Therefore, there is a need for a UPnP control point that partitions system functions among components in an optimal way to provide fully implemented wireless UPnP control to a user using a minimal amount of resources, and that can be handheld.
 The invention provides a control point for a Universal Plug and Play network (UpnP) that provides a UPnP stack implementation partitioned between two components of the control point.
 The control point includes a base set with a first part of the partitioned UPnP stack and a wireless control set with the second part of the stack. The base set is connected to the wired network. The wireless control set communicates with the base set over a wireless link using wireless technology.
 The wireless control set can send and receive wireless command and status communications to and from the base set. The control set is equipped a graphical user interface so that a user may easily enter commands for devices on the UPnP network and read communications received from the network and devices via the base set. All of the protocols required for all steps of the UPnP networking process may be partitioned between the base set and the wireless control set according to desired operating parameters, e.g., processing speed, battery life. In a preferred embodiment, the wireless control set can be implemented with only the presentation step protocol while the base set implements the protocols for the remaining steps.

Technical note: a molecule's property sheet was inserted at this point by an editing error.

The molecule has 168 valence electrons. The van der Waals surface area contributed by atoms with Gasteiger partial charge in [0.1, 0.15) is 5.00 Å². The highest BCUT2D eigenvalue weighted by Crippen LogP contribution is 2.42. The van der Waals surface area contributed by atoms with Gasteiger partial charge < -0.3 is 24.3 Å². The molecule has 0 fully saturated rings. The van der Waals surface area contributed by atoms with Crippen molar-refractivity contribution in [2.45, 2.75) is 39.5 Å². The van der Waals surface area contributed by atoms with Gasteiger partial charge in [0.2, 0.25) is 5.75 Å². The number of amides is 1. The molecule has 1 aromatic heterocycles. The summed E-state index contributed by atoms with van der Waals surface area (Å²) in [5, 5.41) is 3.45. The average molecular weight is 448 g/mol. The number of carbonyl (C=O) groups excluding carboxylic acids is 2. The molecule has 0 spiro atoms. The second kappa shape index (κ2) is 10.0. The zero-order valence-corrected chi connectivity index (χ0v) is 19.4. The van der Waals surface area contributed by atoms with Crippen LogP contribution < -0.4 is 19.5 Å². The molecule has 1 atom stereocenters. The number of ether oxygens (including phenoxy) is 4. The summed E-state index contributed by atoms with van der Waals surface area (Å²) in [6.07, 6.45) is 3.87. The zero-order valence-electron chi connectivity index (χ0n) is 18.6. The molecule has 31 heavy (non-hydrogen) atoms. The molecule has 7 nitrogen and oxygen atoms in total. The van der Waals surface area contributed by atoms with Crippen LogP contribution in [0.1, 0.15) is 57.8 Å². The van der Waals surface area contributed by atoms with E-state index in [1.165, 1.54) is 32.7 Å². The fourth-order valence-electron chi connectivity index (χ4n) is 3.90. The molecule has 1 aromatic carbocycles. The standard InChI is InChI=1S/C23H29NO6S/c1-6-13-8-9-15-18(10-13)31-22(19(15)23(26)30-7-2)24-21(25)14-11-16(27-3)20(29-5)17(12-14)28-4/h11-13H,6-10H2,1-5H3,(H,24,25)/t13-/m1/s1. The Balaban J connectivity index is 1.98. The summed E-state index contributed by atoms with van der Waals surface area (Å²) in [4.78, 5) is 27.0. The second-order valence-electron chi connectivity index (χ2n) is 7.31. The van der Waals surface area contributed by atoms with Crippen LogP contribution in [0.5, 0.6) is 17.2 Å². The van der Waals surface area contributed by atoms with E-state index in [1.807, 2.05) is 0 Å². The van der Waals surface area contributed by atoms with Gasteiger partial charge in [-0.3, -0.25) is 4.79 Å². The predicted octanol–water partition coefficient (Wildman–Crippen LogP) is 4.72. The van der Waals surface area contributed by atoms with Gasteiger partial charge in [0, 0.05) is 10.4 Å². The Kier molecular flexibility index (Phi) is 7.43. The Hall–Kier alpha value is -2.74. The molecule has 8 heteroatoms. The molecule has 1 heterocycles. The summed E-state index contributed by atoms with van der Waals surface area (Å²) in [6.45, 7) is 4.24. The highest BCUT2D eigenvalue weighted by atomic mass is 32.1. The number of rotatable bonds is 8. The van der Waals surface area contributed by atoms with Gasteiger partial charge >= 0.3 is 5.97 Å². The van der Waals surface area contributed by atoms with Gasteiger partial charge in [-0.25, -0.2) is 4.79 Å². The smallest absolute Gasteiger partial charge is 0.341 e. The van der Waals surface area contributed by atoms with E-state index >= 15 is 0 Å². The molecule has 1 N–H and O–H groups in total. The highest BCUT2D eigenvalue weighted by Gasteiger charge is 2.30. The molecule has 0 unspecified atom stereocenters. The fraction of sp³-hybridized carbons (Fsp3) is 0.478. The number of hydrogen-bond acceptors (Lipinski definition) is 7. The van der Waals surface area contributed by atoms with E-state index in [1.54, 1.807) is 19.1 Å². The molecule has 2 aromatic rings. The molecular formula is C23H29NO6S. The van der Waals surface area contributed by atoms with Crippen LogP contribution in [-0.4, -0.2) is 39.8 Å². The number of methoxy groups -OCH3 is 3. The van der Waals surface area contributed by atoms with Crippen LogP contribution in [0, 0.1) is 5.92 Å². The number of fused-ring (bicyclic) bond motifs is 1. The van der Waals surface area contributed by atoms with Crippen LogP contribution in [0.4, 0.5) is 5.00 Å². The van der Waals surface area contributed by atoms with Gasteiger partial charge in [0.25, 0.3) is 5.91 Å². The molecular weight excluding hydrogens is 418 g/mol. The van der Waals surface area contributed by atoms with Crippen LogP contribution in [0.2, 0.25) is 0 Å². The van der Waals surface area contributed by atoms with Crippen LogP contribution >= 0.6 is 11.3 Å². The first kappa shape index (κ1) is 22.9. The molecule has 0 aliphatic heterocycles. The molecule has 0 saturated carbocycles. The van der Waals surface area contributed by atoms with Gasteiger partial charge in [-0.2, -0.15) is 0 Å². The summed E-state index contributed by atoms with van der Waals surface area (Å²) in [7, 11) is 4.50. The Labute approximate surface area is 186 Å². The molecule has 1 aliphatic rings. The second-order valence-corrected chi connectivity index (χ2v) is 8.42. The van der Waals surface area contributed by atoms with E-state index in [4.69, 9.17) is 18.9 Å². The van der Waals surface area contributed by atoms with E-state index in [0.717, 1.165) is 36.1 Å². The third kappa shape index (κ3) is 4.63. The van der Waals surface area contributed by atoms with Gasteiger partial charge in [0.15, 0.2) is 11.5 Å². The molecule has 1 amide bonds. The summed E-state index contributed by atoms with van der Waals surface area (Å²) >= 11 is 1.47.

The base set has the required software, firmware, and hardware that allows it to establish and use a wireless connection for communication with the control set. Further, the base set has sufficient memory to service a large scale network with many devices. Power for the base set is provided by a limitless power supply, e.g., an AC power supply. The control set uses a battery power supply.
FIG. 1 is a block diagram of the layers of a prior art UPnP protocol stack;
FIG. 2 is a block diagram of the layers a prior art wireless control point including the UPnP stack of FIG. 1;
FIG. 3 is a block diagram of a partitioned protocol stack for a UPnP control point according to the invention; and
FIG. 4 is a block diagram of a UPnP system according to the invention.
 Partitioned UPnP Stack
FIG. 3 shows some of the components 300 of a preferred embodiment of a Universal Plug and Play (UPnP) control point according to the invention. As a feature, the control point includes a partitioned UPnP stack, described in further detail below.
 The control point 300 includes a control set stack 301 and a base set stack 302 preferably connected by a wireless communications link 303.
 Control Set
 The control set stack 301 includes hardware and software that implements a graphical user interface 310 on top of a second part of the partitioned UpnP stack 315 and an HTTP layer 316 sufficient to implement at least the presentation step of the UpnP protocol stack.
 These protocol layers execute on top of TCP/UDP layers 320, a control set IP layer 325, a control set PPP layer 330 and a control set wireless stack 335, which enable communication via a UPnP the network and across the wireless link 303.
 Base Set